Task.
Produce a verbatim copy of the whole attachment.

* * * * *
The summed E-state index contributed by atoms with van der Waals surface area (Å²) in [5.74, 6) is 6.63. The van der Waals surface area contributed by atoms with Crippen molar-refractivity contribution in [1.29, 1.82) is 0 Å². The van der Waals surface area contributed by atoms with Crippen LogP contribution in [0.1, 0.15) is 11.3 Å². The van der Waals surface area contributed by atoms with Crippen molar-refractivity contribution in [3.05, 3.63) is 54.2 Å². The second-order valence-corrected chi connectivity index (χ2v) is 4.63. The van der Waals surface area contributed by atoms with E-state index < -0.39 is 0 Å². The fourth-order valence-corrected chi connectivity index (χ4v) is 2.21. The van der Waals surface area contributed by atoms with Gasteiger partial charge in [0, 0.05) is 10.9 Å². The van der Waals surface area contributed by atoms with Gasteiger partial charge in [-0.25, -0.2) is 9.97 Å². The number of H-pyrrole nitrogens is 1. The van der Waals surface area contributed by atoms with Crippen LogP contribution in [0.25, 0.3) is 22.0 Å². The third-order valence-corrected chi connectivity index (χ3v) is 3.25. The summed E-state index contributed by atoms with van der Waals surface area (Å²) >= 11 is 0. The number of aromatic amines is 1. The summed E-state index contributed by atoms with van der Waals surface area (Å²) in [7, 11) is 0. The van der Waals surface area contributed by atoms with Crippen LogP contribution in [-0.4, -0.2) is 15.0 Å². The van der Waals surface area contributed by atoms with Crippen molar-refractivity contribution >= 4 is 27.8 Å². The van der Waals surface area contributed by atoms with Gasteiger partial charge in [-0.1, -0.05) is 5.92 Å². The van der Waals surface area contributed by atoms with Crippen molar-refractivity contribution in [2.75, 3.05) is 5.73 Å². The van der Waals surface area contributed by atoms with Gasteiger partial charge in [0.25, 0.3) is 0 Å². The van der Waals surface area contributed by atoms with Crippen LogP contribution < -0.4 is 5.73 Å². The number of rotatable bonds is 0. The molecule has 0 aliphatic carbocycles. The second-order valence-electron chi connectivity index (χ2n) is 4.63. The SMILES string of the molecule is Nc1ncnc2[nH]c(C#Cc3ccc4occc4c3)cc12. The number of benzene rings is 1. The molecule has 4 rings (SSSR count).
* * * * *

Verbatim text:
The summed E-state index contributed by atoms with van der Waals surface area (Å²) in [5.74, 6) is 6.63. The van der Waals surface area contributed by atoms with Crippen molar-refractivity contribution in [1.29, 1.82) is 0 Å². The van der Waals surface area contributed by atoms with Crippen LogP contribution in [0.1, 0.15) is 11.3 Å². The van der Waals surface area contributed by atoms with Crippen molar-refractivity contribution in [3.05, 3.63) is 54.2 Å². The second-order valence-corrected chi connectivity index (χ2v) is 4.63. The van der Waals surface area contributed by atoms with E-state index < -0.39 is 0 Å². The fourth-order valence-corrected chi connectivity index (χ4v) is 2.21. The van der Waals surface area contributed by atoms with Gasteiger partial charge in [0, 0.05) is 10.9 Å². The van der Waals surface area contributed by atoms with Gasteiger partial charge in [-0.25, -0.2) is 9.97 Å². The number of H-pyrrole nitrogens is 1. The van der Waals surface area contributed by atoms with Crippen LogP contribution in [0.25, 0.3) is 22.0 Å². The third-order valence-corrected chi connectivity index (χ3v) is 3.25. The summed E-state index contributed by atoms with van der Waals surface area (Å²) >= 11 is 0. The number of aromatic amines is 1. The summed E-state index contributed by atoms with van der Waals surface area (Å²) in [7, 11) is 0. The van der Waals surface area contributed by atoms with Crippen LogP contribution in [-0.4, -0.2) is 15.0 Å². The van der Waals surface area contributed by atoms with Crippen molar-refractivity contribution >= 4 is 27.8 Å². The van der Waals surface area contributed by atoms with Gasteiger partial charge in [-0.1, -0.05) is 5.92 Å². The van der Waals surface area contributed by atoms with Crippen molar-refractivity contribution in [2.75, 3.05) is 5.73 Å². The van der Waals surface area contributed by atoms with Gasteiger partial charge in [0.25, 0.3) is 0 Å². The van der Waals surface area contributed by atoms with Crippen LogP contribution < -0.4 is 5.73 Å². The number of rotatable bonds is 0. The molecule has 0 aliphatic carbocycles. The second-order valence-electron chi connectivity index (χ2n) is 4.63. The SMILES string of the molecule is Nc1ncnc2[nH]c(C#Cc3ccc4occc4c3)cc12. The number of benzene rings is 1. The molecule has 4 rings (SSSR count).